via GIPHYThe clock is ticking on your agency’s profitability when you charge hourly rates!

From waiters to lawyers, charging hourly is a model that allows workers to value their time to the nearest cent and second (lawyers, especially). When it comes to your agency, you’ll agree on an hourly rate with the client and then track your hours on the project so you can bill them at completion.

Here’s why you should charge an hourly price:

  • Accuracy – Hourly billing allows you to offer your client concise reports of time spent on their project.
  • Safety net – This method of billing allows you to be compensated for any extra hours you may have to invest in the project.
  • Contingency – It also provides you a bit of wiggle room for the evolution of a project. If you’re not sure what you’re getting into, hourly billing is the safest and (probably) most profitable way to go.

Of course, the hourly rate isn’t all rainbows with buckets of money at the end – it has some distinct disadvantages, such as:

  • Disincentivizing efficiency – There’s little pressure to get the job done as quickly as possible because, well, you’re not losing money.
  • Budget myopia – The hourly billing method makes it challenging for your agency to predict cash flow and profits.
  • Client issues – If your agency far exceeds the projected estimate given at the beginning then that is a difficult reality for a client to swallow. The client may wonder what you’re actually spending all that time doing, what they’re paying for, and questioning the talent of the people you have working for you. That’s never a good place to be.

Which One Should I Choose?

One of the most difficult things about deciding which pricing strategy to use is that there’s no clear-cut winner. It doesn’t matter how many hours you dedicate to your Google degree in attempting to answer this question – you simply have to test out each method to see what’s right for you and your agency.

You may find that the best strategy is to mix it up. Charge an hourly rate for potential jobs with unknown variables but fixed prices on jobs that are far more predictable. Trust yourself and utilize your experience and expertise in your field, as well as a decent time-tracking tool, in order to make the best choice.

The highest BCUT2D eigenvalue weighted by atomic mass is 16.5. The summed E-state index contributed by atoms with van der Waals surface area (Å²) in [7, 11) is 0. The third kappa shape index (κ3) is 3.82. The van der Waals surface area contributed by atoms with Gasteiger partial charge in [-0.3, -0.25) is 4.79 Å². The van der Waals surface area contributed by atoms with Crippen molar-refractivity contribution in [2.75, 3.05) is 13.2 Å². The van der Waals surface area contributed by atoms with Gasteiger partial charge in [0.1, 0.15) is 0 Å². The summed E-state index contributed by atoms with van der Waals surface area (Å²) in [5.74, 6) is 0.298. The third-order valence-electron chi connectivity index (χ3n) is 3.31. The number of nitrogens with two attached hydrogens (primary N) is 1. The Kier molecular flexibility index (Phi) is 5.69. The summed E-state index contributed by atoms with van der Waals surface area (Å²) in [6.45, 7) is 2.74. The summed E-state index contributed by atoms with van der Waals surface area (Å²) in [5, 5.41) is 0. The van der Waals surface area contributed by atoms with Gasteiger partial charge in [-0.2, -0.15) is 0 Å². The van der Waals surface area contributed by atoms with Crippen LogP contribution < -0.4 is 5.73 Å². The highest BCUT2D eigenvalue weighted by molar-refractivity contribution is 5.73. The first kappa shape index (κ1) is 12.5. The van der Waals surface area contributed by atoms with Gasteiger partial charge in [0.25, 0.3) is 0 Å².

Yes, Track Your Hours Anyway

Productive - hourglass

via Pixabay: There are more efficient ways to track your time whether you use a fixed price or hourly rate model.

No matter how you bill your clients, tracking hours is important. Why? Because it’s like X-ray vision for your projects. It allows you to decide if you’re making money on the work your agency is doing or if you’re burning your way through the budget. Plus, it helps you to understand if deadlines and budgets are being hit and how productive your team is being along the way.

Programs like Productive’s time-tracking tool will come in handy at all stages of an agency’s progression. It’s easy to use, which means your team can track their time as if it’s second nature without, ironically, dedicating a lot of time to it.

No one expects your agency to be masters in the art of the pricing model deal. And let’s face it, no amount of Google searching can give you every answer you need when it comes to using a fixed price or hourly billing in your business. Remember, you are in control of your own fate when it comes to which model is best for your business. Luckily, with products like those found at Productive you can easily track your time to analyze your profitability to find out which method ultimately comes out on top; meaning that making temporal sacrifices to the omniscient Google will soon become a thing of the past.*

* Until you need to double-check how to spell ‘omniscient’, as we just discovered 🙂